Emotional blunting is a process in which individuals experience a significant change in how they express and feel emotions. If you have ever experienced it, you may recognize that it feels as if anesthesia has been injected into your emotional health. You may see people laughing at jokes or crying during emotional movies, and you are unable to experience similar emotions.
Emotions often have a contagious nature, but emotional numbness can stop you from experiencing a full range of emotions. You’ll be surprised to know that emotional numbness is also a side effect of antidepressant medications. Recognizing the impact of medications helps you and your professional make an informed choice about your mental health.
What is emotional blunting?
Emotional numbness is an uncanny experience that detaches you from the emotional world. In a way, you become unable to understand the emotions of yourself and others. Like other traits, emotional numbness lies on a continuum. For some, it may be a reduction in the intensity of emotions. For others, it can be a stark detachment from experiencing both negative and positive emotions.
Some common emotional blunting symptoms include apathy and indifference to other people’s emotional experiences, difficulty expressing emotions, and impaired empathy. Antidepressants can occasionally be the cause of these symptoms. As you may be aware, antidepressants are a common treatment modality for major depressive disorder and other mental health issues.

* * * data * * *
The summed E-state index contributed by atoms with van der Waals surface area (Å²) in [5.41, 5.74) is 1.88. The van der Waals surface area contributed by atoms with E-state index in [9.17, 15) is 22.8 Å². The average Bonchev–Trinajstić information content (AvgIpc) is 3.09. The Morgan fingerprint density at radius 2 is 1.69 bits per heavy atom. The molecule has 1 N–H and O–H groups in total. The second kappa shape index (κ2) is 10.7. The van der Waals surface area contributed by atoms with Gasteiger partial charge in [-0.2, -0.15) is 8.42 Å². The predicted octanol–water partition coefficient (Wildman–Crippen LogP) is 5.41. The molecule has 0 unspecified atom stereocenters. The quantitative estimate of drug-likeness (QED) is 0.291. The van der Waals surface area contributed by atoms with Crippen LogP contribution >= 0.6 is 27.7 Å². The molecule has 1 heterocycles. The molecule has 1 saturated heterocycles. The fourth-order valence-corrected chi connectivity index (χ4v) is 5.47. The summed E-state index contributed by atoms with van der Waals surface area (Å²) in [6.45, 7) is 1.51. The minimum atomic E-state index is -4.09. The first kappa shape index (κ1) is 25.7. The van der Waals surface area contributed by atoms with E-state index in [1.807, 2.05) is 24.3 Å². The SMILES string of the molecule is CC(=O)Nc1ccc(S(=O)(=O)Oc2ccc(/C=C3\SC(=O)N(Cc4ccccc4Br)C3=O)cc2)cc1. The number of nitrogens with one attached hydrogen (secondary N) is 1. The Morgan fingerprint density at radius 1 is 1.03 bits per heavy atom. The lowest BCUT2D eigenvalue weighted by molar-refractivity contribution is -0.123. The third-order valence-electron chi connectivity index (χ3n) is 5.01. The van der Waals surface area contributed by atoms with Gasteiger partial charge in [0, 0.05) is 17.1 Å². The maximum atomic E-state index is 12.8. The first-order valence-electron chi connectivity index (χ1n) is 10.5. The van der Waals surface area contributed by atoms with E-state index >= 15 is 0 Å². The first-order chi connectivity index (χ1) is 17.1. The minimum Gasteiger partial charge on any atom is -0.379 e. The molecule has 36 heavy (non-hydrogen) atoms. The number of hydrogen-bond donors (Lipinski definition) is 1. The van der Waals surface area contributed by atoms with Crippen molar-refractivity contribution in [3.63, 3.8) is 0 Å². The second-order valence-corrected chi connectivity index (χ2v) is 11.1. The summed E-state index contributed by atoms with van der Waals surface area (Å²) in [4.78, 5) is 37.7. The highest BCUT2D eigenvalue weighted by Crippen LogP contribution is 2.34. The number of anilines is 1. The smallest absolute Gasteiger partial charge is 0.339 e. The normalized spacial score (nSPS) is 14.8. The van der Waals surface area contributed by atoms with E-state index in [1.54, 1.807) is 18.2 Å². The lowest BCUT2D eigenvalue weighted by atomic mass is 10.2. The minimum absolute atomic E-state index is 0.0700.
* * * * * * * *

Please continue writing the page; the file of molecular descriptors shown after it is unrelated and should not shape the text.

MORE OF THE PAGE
It is also important to understand which antidepressant causes emotional blunting? One of the common medications used to address mood dysregulation is Selective Serotonin Reuptake Inhibitor (SSRIs). These are often targeted to increase serotonin, or pleasure chemical. However, sometimes these can lead to emotional blunting effects. A mental health professional may start you on common medications for your issues, but there isn’t a sure-shot answer that it will work for you.
Seeking emotional blunting treatment
If you notice the side effects of anti-depressants, irrespective of the effects, you should speak to a mental health professional. They may either replace or reduce the effects of medications. It is important to seek integrated treatment for mental health issues. This includes seeking therapy from time to time to address your emotional issues.
It can be difficult to monitor how the medication helps or doesn’t help you. However, just like medications for your physical health, it becomes pertinent to seek time-to-time consultations. Additionally, you can benefit from education about emotional blunting and its effects on your health.
Your professional will also help you learn emotional regulation strategies that slowly help you experience emotions.
Emotional numbness or blandness can be a common symptom of psychiatric medication. While most side effects are temporary, it is important to monitor the chronic effects of medications on your mental health. Understanding the biological underpinnings of this effect is not your job, but observing the effects on your health is an essential component.
Janvi Kapur is a counselor with a Master’s degree in applied psychology with a specialization in clinical psychology.